First, one general comment about music on cruise ships as opposed to land. On land, your cover band gets announced weeks before you appear at a venue, and people come to see your band in particular because they may have heard you before and like what you do. This is drastically different from cruise ship entertainment. Passenger book a particular cruise because of the itinerary or the ship, not because of one particular cover band that appears there. In other words, they don’t expect the uniqueness of your band the way people would on land. more info
April 9, 2009
If you don’t know where to eat in Cozumel, Mexico, or if you’re tired of going to the same place you always go to, I have a great suggestion for you.
“Casa Mission” is the best restaurant in Cozumel (according to locals) and that’s saying lot given the number of excellent choices you have there. The beautiful hazienda-style house only just a couple of blocks away from the hustle and bustle of the downtown area, is surrounded by a beautiful garden that makes for a quiet and peaceful atmosphere.
The restaurant, which also functions as the owners’ residence, is decorated with old furniture and several bird cages which add to the unique atmosphere. You’ll enjoy the song of birds instead of the racket of downtown traffic.
The owners actually operate a second restaurant in the downtown area call “The Mission” but it’s not the same restaurant.
The food is nothing short of spectacular. On my last visit I had the seafood plate which included a white fish, prawns and lobster, all of them grilled to perfection. My dinner partner enjoyed a mexican combo platter that included many traditional mexican dishes that was to die for.
The food here is simple but extremely well prepared. You won’t regret it. Of course, the mandatory daiquiris, margaritas and nachos with salsa are all served here as well and more delicious than ever. I have been to Cozumel countless times and I have never heard of this restaurant. So, it’s a bit of a secret tip for you.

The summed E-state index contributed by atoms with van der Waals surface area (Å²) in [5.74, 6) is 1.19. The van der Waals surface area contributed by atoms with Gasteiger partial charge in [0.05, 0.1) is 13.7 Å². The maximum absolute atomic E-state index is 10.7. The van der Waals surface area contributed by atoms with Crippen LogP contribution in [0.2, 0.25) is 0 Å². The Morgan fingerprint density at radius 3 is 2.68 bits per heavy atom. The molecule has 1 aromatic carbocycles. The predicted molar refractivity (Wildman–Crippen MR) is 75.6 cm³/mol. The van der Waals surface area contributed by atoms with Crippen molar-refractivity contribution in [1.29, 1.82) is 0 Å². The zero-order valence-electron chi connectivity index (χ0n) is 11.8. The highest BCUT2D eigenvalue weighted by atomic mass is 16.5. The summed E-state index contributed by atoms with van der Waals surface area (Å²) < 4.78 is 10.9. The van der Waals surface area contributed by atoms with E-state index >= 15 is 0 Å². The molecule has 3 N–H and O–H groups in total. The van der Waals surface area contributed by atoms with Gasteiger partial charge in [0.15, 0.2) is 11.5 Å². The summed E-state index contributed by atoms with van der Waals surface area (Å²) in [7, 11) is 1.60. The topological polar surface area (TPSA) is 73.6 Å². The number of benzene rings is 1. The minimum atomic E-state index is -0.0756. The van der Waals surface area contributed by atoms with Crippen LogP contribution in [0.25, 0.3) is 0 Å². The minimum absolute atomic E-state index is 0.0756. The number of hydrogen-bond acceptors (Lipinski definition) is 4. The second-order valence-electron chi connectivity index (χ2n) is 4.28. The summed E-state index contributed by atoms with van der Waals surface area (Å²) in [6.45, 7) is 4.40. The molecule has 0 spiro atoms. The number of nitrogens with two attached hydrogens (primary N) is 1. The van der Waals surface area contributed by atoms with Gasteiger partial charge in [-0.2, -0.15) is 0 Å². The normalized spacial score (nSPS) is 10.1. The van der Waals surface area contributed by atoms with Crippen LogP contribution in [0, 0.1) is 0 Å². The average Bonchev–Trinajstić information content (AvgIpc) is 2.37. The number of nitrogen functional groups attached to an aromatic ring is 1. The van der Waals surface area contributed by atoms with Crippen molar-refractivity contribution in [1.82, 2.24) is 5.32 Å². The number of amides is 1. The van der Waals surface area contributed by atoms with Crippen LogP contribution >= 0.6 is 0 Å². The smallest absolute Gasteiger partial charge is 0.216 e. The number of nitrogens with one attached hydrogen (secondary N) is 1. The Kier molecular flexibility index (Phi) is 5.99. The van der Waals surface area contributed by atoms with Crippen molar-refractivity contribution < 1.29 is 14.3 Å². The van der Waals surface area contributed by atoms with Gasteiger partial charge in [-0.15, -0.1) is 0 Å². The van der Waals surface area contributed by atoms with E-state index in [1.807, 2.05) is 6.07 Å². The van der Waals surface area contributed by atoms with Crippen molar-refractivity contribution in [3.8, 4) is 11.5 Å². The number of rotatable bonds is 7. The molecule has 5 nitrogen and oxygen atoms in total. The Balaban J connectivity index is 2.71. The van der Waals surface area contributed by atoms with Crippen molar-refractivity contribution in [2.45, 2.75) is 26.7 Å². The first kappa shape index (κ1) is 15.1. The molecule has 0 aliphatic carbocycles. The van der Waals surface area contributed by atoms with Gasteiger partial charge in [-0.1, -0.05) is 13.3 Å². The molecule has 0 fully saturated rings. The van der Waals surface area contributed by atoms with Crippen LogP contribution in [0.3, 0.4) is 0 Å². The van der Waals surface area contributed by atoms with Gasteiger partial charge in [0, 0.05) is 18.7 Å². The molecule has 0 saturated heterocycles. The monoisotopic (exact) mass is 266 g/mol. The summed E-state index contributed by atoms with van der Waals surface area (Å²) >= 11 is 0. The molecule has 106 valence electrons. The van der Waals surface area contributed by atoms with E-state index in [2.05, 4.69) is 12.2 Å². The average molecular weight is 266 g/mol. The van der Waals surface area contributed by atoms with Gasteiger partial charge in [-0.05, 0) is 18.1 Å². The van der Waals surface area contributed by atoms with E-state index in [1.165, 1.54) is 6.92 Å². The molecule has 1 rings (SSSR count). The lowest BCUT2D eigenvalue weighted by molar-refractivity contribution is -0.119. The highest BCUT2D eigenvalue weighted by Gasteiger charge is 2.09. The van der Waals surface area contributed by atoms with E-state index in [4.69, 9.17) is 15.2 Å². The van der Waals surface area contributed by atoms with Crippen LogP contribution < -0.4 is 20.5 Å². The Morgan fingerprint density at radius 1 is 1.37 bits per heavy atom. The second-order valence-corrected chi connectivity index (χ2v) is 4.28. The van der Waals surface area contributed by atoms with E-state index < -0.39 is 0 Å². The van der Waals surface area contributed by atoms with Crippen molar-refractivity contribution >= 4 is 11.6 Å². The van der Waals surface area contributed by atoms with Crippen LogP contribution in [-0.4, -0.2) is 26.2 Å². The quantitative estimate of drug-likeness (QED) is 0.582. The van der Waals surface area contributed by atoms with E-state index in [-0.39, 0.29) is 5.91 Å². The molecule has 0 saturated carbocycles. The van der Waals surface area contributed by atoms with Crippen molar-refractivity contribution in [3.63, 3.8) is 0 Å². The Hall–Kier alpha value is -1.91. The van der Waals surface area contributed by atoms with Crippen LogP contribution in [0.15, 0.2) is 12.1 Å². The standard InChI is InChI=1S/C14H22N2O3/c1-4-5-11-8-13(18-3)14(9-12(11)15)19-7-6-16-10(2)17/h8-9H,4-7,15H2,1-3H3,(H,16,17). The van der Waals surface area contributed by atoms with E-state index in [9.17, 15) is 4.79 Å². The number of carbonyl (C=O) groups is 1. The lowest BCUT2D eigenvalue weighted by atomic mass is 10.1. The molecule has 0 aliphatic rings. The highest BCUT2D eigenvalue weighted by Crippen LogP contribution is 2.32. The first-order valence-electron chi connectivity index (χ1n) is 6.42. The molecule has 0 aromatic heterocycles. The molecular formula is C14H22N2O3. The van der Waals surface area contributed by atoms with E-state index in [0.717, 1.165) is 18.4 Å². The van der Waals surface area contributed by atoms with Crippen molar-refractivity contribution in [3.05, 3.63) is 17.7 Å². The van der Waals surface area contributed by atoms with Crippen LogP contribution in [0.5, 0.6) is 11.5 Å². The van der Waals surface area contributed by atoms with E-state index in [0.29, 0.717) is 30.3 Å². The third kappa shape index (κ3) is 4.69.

You’ll find the restaurant on the corner of Av. Juarez and Av. Pedro J. Coldwell. A cab ride from the ship’s terminal will be about $8 (ask the taxi driver about the restaurant, he’ll know where it is). There is a map on their site as well.
Reserve if you can.
Casa Mission Restaurant – 987-872-32-48 or 987-872-16-41
April 1, 2009
The economy is down (for those that haven’t paid attention) and the cruise lines are feeling it. Musicians that can’t find gigs on land anymore are flocking to cruise ships for gigs. The combination of both of these facts makes it harder to get gigs on ships. Here are five tips on improving your odds:
1. Be available – The list of those waiting for gigs is getting longer by the minute. If you’re not available for full contracts, the cruise lines will simply pick someone that is.
2. Apply early – This has always been true but is even more important now. For some positions we’re booking for 2010 now.
3. Be ready to go – People always get fired or signed off for medical reasons. If this happens we’ll need people in a hurry and we’ll take those that are ready to go.
4. Kick butt during your audition – Lots of applicants means cruise lines have the luxury to pick the best.
5. Yes, weed counts as a drug. – Hold off on lighting it up, you will fail the drug test.